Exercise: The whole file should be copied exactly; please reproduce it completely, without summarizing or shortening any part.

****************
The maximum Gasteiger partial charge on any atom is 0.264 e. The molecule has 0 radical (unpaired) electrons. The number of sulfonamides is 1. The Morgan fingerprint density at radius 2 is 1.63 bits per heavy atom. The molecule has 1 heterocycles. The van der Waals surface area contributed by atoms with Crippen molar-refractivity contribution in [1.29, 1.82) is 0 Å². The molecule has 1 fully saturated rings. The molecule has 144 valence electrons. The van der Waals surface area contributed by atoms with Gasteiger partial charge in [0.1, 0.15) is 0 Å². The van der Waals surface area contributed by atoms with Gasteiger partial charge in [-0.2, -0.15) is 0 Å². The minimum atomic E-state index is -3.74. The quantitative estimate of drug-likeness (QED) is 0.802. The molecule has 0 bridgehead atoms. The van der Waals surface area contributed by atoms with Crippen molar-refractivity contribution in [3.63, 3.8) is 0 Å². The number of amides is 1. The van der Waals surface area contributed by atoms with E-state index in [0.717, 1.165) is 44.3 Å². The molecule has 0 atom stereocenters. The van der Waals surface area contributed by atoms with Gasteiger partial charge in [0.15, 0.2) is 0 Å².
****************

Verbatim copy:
The maximum Gasteiger partial charge on any atom is 0.264 e. The molecule has 0 radical (unpaired) electrons. The number of sulfonamides is 1. The Morgan fingerprint density at radius 2 is 1.63 bits per heavy atom. The molecule has 1 heterocycles. The van der Waals surface area contributed by atoms with Crippen molar-refractivity contribution in [1.29, 1.82) is 0 Å². The molecule has 1 fully saturated rings. The molecule has 144 valence electrons. The van der Waals surface area contributed by atoms with Gasteiger partial charge in [0.1, 0.15) is 0 Å². The van der Waals surface area contributed by atoms with Gasteiger partial charge in [-0.2, -0.15) is 0 Å². The minimum atomic E-state index is -3.74. The quantitative estimate of drug-likeness (QED) is 0.802. The molecule has 0 bridgehead atoms. The van der Waals surface area contributed by atoms with Crippen molar-refractivity contribution in [3.63, 3.8) is 0 Å². The number of amides is 1. The van der Waals surface area contributed by atoms with E-state index in [0.717, 1.165) is 44.3 Å². The molecule has 0 atom stereocenters. The van der Waals surface area contributed by atoms with Gasteiger partial charge in [0.15, 0.2) is 0 Å².